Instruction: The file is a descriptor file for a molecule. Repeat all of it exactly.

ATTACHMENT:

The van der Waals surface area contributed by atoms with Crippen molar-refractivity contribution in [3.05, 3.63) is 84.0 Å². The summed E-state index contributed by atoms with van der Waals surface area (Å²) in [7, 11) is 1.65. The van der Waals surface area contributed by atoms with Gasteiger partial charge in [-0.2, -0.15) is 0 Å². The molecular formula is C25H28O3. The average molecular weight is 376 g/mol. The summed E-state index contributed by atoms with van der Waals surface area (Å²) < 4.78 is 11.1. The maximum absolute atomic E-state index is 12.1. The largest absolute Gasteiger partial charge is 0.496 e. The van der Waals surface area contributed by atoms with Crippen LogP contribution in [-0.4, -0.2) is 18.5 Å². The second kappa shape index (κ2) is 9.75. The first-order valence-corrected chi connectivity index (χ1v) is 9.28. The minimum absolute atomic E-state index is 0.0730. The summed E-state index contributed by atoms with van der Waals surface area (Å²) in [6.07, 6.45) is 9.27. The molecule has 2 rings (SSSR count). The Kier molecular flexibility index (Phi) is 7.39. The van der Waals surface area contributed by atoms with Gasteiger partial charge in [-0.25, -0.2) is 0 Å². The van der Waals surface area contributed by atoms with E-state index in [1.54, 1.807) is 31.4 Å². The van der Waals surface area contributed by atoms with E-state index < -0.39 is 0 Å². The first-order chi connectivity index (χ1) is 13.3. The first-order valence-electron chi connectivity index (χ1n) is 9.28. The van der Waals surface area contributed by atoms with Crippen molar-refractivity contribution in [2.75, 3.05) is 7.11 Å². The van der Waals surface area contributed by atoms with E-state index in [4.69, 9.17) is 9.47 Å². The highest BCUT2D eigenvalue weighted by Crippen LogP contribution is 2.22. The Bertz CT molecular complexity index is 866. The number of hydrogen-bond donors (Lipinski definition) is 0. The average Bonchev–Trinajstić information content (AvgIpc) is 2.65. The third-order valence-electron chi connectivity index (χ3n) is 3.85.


The van der Waals surface area contributed by atoms with Crippen molar-refractivity contribution in [3.05, 3.63) is 84.0 Å². The summed E-state index contributed by atoms with van der Waals surface area (Å²) in [7, 11) is 1.65. The van der Waals surface area contributed by atoms with Gasteiger partial charge in [-0.2, -0.15) is 0 Å². The molecular formula is C25H28O3. The average molecular weight is 376 g/mol. The summed E-state index contributed by atoms with van der Waals surface area (Å²) < 4.78 is 11.1. The maximum absolute atomic E-state index is 12.1. The largest absolute Gasteiger partial charge is 0.496 e. The van der Waals surface area contributed by atoms with Crippen LogP contribution in [-0.4, -0.2) is 18.5 Å². The second kappa shape index (κ2) is 9.75. The first-order valence-corrected chi connectivity index (χ1v) is 9.28. The minimum absolute atomic E-state index is 0.0730. The summed E-state index contributed by atoms with van der Waals surface area (Å²) in [6.07, 6.45) is 9.27. The molecule has 2 rings (SSSR count). The Kier molecular flexibility index (Phi) is 7.39. The van der Waals surface area contributed by atoms with Gasteiger partial charge in [-0.25, -0.2) is 0 Å². The van der Waals surface area contributed by atoms with E-state index in [1.54, 1.807) is 31.4 Å². The van der Waals surface area contributed by atoms with E-state index < -0.39 is 0 Å². The first-order chi connectivity index (χ1) is 13.3. The first-order valence-electron chi connectivity index (χ1n) is 9.28. The van der Waals surface area contributed by atoms with Crippen molar-refractivity contribution in [2.75, 3.05) is 7.11 Å². The van der Waals surface area contributed by atoms with E-state index in [4.69, 9.17) is 9.47 Å². The highest BCUT2D eigenvalue weighted by Crippen LogP contribution is 2.22. The Bertz CT molecular complexity index is 866. The number of hydrogen-bond donors (Lipinski definition) is 0. The average Bonchev–Trinajstić information content (AvgIpc) is 2.65. The third-order valence-electron chi connectivity index (χ3n) is 3.85.